CHEAP FUN IN PARIS No.1 – Marche aux Puces


Nearly everyone in the Western World has too much stuff and the Parisians apparently have more stuff that the rest of us.

It’s all fine and dandy if you’re Louis the Sun King and have hundreds of rooms in the Palais de Versailles to fill, but when the time comes to downsize, say when the kids leave home or there’s a French Revolution, what happens to the things you’ve accumulated in a lifetime of shopping?  Sure, the Musee du Louvre may take some of it off your hands, but there will still be a lot of clutter up in the attic.

So the surplus gold clocks, teddy bears, Louis XIV chairs and old magazines end up in the Marche aux Puces, the biggest flea market in town, if not the world. It stocks a very high class of flea.

Mevrouw T and I have too much stuff as well, so our credit cards could stay in the safety of our wallets while we browsed.

To get to Marche aux Puces we took the Metro to the end of line 4, Porte de Clignancourt, then followed the signs that directed us north, under the railway line. The initial impression was not promising. Stalls sold cheap sports shoes, luggage, baseball caps and sunglasses, while earnest young men tugged sleeves, whispering about the excellent value of the watches and leather belts they thrust towards us.

When we pressed forward and turned right, things improved considerably. In the covered markets we were suddenly in a treasure trove of French paraphernalia.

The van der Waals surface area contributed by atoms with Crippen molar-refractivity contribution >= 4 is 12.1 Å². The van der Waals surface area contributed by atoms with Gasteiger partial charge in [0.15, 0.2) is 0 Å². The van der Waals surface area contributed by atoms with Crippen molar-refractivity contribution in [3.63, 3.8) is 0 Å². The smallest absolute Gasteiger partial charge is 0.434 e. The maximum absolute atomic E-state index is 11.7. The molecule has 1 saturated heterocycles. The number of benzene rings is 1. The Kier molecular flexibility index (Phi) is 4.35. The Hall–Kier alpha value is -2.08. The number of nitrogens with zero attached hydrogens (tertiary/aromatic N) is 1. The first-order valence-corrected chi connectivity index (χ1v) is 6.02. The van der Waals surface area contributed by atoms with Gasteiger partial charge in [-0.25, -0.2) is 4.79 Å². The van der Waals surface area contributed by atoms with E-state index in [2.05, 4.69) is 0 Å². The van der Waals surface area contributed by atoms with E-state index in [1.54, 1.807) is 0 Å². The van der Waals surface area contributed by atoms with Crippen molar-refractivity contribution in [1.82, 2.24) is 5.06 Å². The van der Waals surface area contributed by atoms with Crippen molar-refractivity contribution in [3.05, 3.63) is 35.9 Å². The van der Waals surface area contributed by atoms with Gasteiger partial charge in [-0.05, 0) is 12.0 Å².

The market operates Saturday to Monday. I don’t know how busy it gets at weekends, but Monday was a quiet day – a great relief, because there are few places in Paris which are quiet these days.

Down time

Antique dealer

Book dealer


Restorer cropBeads and buttons


We spent a few hours there, and would happily have stayed longer.

For the price of a metro and bus ticket (EUR1.27 each way) we’d filled an excellent day.


Filed under Budget travel, France

4 responses to “CHEAP FUN IN PARIS No.1 – Marche aux Puces

  1. I always enjoy your street photography, Richard; I just wonder – do you ever ask for permission before you take photos of people and their stands? They don’t look like posed photos, so I don’t think you do, but I’m still curious. What is the protocol when wandering around European streets with a camera?

  2. Interesting question, Reggie.

    I must confess I’m a bit shy about asking permission, though I occasionally do that if the person will be identified in the shot. Normally I prefer to catch the scene unposed anyway, the way I’ve really seen it.

    This usually means I shoot people at a bit of a distance and keep them slightly anonymous. I understand that officially when people are really identifiable you are supposed to get them to sign a written disclaimer before you sell the photo.

    I do sometimes sell photos to accompany the articles I publish. If I’m on an organised group tour, I always ask my fellow travellers for permission to use their images or names in my pieces. I’ve never had a refusal.

    I’d be interested to know how the serious professional photographers approach this. I saw a powerful World Press Photo exhibition in Paris this week, and I bet those award-winning photographers didn’t get signed disclaimers from the mothers clutching starving children.

  3. Good post. If you like antiques and junk then the town of Horncastle in Lincolnshire is the place to go!

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